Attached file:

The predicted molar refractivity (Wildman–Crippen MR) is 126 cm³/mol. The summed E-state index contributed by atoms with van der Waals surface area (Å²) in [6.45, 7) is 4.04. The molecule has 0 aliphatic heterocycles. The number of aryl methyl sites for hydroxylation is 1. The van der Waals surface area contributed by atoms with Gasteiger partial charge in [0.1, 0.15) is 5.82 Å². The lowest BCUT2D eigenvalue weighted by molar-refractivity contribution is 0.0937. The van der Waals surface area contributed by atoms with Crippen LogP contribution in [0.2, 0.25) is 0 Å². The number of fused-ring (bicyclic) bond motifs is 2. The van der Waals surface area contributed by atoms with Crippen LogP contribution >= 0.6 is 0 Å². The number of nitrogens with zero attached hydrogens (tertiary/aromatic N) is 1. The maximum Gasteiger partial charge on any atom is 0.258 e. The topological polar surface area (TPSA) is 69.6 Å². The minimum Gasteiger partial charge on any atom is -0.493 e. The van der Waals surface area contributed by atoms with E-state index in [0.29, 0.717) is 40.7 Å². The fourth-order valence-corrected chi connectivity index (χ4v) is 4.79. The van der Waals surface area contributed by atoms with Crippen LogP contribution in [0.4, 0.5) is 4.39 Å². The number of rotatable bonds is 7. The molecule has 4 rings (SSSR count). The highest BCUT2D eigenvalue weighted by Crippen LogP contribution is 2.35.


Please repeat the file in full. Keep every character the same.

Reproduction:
The predicted molar refractivity (Wildman–Crippen MR) is 126 cm³/mol. The summed E-state index contributed by atoms with van der Waals surface area (Å²) in [6.45, 7) is 4.04. The molecule has 0 aliphatic heterocycles. The number of aryl methyl sites for hydroxylation is 1. The van der Waals surface area contributed by atoms with Gasteiger partial charge in [0.1, 0.15) is 5.82 Å². The lowest BCUT2D eigenvalue weighted by molar-refractivity contribution is 0.0937. The van der Waals surface area contributed by atoms with Crippen LogP contribution in [0.2, 0.25) is 0 Å². The number of fused-ring (bicyclic) bond motifs is 2. The van der Waals surface area contributed by atoms with Crippen LogP contribution >= 0.6 is 0 Å². The number of nitrogens with zero attached hydrogens (tertiary/aromatic N) is 1. The maximum Gasteiger partial charge on any atom is 0.258 e. The topological polar surface area (TPSA) is 69.6 Å². The minimum Gasteiger partial charge on any atom is -0.493 e. The van der Waals surface area contributed by atoms with E-state index in [0.29, 0.717) is 40.7 Å². The fourth-order valence-corrected chi connectivity index (χ4v) is 4.79. The van der Waals surface area contributed by atoms with Crippen LogP contribution in [0.4, 0.5) is 4.39 Å². The number of rotatable bonds is 7. The molecule has 4 rings (SSSR count). The highest BCUT2D eigenvalue weighted by Crippen LogP contribution is 2.35.